Yangon (AFP) May 14, 2008
The United Nations warned Tuesday that Myanmar faced a "second catastrophe" after its devastating cyclone, unless the junta immediately allows massive air and sea deliveries of aid.
But Myanmar's military rulers again rejected growing international pressure to open the door to a foreign-run relief effort, insisting against all the evidence that they could handle the emergency alone.
The United Nations aired its "increasing frustration" at not being able to bring more help to 1.5 million of the neediest survivors, and said the crisis in the country's remote, flooded south posed an "enormous logistic challenge."
It requires "at least an air or sea corridor to channel aid in large quantities as quickly as possible," said Elisabeth Byrs, spokeswoman in Geneva for the UN's emergency relief arm.
"We fear a second catastrophe."
But the junta said Tuesday that the needs of the people after the storm, which has left around 62,000 dead or missing since ripping through the southern Irrawaddy delta on May 3, "have been fulfilled to an extent."
"The nation does not need skilled relief workers yet," Vice Admiral Soe Thein said in the New Light of Myanmar newspaper, a mouthpiece for the military, which has ruled the nation with an iron grip for nearly half a century.
Although aid flights are increasing, there are serious bottlenecks in getting supplies to the delta.
Many survivors said they had still not received help from the government 10 days after the disaster, and could not understand why their leaders have snubbed offers of help that have poured in from around the world.
Aid agencies warn that as every day passes without sufficient food, water and shelter, more are at risk of joining the staggering death toll, estimated by the UN at 100,000.
The World Health Organisation said it had dispatched supplies of body bags, as experts warned that corpses were going uncollected and that the putrefying remains pose a major health risk.
Heavy rains overnight deepened the misery for many, seeping through the flimsy plastic sheeting of makeshift shelters of tens of thousands of people whose homes were sunk or blown away in the storm.
"These new rains are bringing us more misery," said Taye Win, a survivor sheltering at a monastery outside the country's main city Yangon. "I don't know how long we can withstand this."
The UN said child traffickers are targeting the youngest and most vulnerable survivors of the catastrophe, and that two suspects have already been arrested after trying to recruit children at a relief camp.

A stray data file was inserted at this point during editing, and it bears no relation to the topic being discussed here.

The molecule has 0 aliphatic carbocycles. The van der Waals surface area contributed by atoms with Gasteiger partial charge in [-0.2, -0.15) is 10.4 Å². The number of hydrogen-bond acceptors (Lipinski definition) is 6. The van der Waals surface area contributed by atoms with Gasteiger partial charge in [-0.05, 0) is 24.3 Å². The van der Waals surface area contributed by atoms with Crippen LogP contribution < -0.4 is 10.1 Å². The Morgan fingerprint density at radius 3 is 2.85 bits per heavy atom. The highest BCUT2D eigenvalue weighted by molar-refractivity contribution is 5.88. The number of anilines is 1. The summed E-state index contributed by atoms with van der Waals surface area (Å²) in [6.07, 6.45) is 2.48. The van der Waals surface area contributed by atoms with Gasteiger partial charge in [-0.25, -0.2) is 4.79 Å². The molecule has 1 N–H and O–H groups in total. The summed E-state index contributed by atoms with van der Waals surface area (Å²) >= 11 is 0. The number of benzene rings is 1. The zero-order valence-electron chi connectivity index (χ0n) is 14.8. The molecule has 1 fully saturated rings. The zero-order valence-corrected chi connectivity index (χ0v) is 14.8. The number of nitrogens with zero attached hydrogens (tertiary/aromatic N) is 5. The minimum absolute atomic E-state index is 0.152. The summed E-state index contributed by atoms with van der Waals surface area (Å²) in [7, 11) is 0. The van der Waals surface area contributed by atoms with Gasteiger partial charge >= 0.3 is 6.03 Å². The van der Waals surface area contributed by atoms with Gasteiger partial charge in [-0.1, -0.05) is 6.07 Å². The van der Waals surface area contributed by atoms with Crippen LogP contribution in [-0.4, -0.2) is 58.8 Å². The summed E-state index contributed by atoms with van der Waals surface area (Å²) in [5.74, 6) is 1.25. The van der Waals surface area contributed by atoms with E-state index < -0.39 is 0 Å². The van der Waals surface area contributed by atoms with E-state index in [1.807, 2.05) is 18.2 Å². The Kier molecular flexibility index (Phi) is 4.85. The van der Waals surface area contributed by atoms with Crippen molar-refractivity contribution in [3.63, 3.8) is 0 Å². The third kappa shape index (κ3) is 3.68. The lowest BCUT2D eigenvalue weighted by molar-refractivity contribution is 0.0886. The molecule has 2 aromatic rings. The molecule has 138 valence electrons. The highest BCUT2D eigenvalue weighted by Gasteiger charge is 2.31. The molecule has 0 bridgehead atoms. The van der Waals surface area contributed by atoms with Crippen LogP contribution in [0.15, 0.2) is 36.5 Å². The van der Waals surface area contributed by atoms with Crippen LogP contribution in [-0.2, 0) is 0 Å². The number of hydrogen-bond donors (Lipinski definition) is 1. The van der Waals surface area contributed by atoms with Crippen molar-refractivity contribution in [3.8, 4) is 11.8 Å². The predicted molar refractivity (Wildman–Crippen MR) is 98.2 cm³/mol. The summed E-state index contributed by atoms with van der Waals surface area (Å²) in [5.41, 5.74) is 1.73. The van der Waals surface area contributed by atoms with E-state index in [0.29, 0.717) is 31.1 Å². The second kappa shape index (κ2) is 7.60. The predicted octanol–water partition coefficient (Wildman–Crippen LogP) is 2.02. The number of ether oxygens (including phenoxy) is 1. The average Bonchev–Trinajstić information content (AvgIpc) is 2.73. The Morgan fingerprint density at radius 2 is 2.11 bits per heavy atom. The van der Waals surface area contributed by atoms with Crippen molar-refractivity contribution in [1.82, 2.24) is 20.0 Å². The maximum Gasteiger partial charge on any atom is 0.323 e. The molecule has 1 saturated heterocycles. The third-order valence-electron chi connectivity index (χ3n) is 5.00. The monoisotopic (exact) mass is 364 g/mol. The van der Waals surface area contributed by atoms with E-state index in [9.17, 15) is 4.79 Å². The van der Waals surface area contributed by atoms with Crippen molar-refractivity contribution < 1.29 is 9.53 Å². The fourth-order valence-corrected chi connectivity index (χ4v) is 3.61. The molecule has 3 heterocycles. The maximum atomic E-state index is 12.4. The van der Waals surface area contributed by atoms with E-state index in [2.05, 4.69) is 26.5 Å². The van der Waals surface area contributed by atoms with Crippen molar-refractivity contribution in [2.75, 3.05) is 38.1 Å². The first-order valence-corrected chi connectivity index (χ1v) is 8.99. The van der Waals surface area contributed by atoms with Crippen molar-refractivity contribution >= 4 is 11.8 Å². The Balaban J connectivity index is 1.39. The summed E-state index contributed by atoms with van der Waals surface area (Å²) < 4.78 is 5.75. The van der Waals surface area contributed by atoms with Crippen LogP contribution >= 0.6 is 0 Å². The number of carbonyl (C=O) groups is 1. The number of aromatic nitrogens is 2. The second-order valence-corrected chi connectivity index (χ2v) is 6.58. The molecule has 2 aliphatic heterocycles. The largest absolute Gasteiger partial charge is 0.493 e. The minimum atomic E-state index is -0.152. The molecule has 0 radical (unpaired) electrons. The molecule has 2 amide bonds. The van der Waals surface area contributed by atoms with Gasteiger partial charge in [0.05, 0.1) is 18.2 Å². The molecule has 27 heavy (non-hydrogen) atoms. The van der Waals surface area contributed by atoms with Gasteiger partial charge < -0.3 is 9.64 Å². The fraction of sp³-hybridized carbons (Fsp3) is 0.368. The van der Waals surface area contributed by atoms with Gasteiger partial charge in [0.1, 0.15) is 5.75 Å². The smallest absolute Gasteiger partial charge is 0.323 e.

UN Secretary General Ban Ki-Moon took aim at the regime, using unusually strong language to insist that outside experts be allowed in immediately to help direct the fumbling relief effort.
"We are at a critical point. Unless more aid gets into the country very quickly, we face an outbreak of infectious diseases that could dwarf today's current crisis," he said.
"I therefore call in the most strenuous terms on the government of Myanmar to put its people's lives first. It must do all it can to prevent this disaster from becoming even more serious."
British Foreign Secretary David Miliband also blasted the junta, saying its "callous disregard" for its people was hampering the supply of aid.
European Union development ministers held emergency talks Tuesday to seek ways to convince the junta to open its doors.
After the meeting, they urged "the authorities in Myanmar to offer free and unfettered access to international humanitarian experts, including the expeditious delivery of visa and travel permits."
The bloc's aid chief Louis Michel said the Myanmar regime has granted him a visa and that he would leave later Tuesday for the country, where he is expected to stress that no political strings are attached to foreign aid.
In Washington, US Secretary of State Condoleezza Rice said the United States had no plans for a forced intervention in Myanmar to provide aid to cyclone victims.
"We are doing everything that we can because this is a humanitarian, not a political issue. We want to make very clear that our only desire is to help the people of Burma," she said.
Myanmar's generals remain deeply suspicious of the outside world and fearful of any foreign influence which could weaken their control on every aspect of life in this poor and isolated nation, formerly known as Burma.
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